The other thing to note about this class is how to hooks into Spring Security. This class has a toUser() method which is a utility method that converts our SiteUser object into a Spring Security User object. If you look closely, the fields on our SiteUser class are the exact same fields as the User class. This makes it really easy to convert a SiteUser to a User.

Since we configured the application.properties to generate our database DDL (spring.jpa.hibernate.ddl-auto=create-drop), Hibernate will see to the details of scanning our Roles and User class and generated the necessary database tables for us. There is no further work for us to do at this point regarding the data store.

Data Configuration

Our next job is to provide Spring Security with a path to look up Users from the database.

DataConfig

Spring Security needs a path to the database in order to look up User objects. That means we are going to need Repository and Service classes in the application, but those classes depend on a SessionFactory object from Hibernate.

@Configuration
class DataConfig {
    @Bean
    fun sessionFactory(@Autowired entityManagerFactory: EntityManagerFactory) :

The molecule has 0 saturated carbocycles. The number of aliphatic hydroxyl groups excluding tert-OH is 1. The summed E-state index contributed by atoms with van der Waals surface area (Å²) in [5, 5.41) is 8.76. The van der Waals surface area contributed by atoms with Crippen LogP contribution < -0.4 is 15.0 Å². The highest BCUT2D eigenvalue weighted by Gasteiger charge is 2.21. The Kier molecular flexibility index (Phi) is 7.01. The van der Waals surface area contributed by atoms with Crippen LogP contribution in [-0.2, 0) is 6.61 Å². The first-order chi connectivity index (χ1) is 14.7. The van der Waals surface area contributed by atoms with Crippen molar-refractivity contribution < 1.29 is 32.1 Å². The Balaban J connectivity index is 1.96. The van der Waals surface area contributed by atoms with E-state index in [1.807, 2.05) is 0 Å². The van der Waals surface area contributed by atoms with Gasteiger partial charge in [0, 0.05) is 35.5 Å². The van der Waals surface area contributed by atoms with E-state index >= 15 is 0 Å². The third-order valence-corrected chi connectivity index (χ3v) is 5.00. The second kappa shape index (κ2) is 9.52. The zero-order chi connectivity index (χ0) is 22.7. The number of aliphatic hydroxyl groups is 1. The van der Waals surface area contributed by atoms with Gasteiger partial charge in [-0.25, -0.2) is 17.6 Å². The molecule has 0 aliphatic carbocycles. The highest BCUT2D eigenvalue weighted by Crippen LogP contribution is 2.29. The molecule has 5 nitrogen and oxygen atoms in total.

SessionFactory = entityManagerFactory.unwrap(SessionFactory::class.java)
}

We really just need a bean definition for a SessionFactory. Spring Boot is configured to use JPA (Java Persistence Api), which is the ORM standard that Hibernate and other ORM libraries implement. There two main advantages of using the standard JPA rather than vendor API.

  1. Other developers are likely to know the standard API over vendor specific APIs
  2. You can swap ORM libraries when sticking to the standard

In reality, I have never been on a project that switched ORM libraries and there are times when an ORM library offers features that aren’t offered in a standard. Since we know that we are going to use Hibernate, we can just unwrap the SessionFactory object from the injected entityManagerFactory and just return the SessionFactory. At this point, we can inject SessionFactory into our classes and use Hiberante API directly.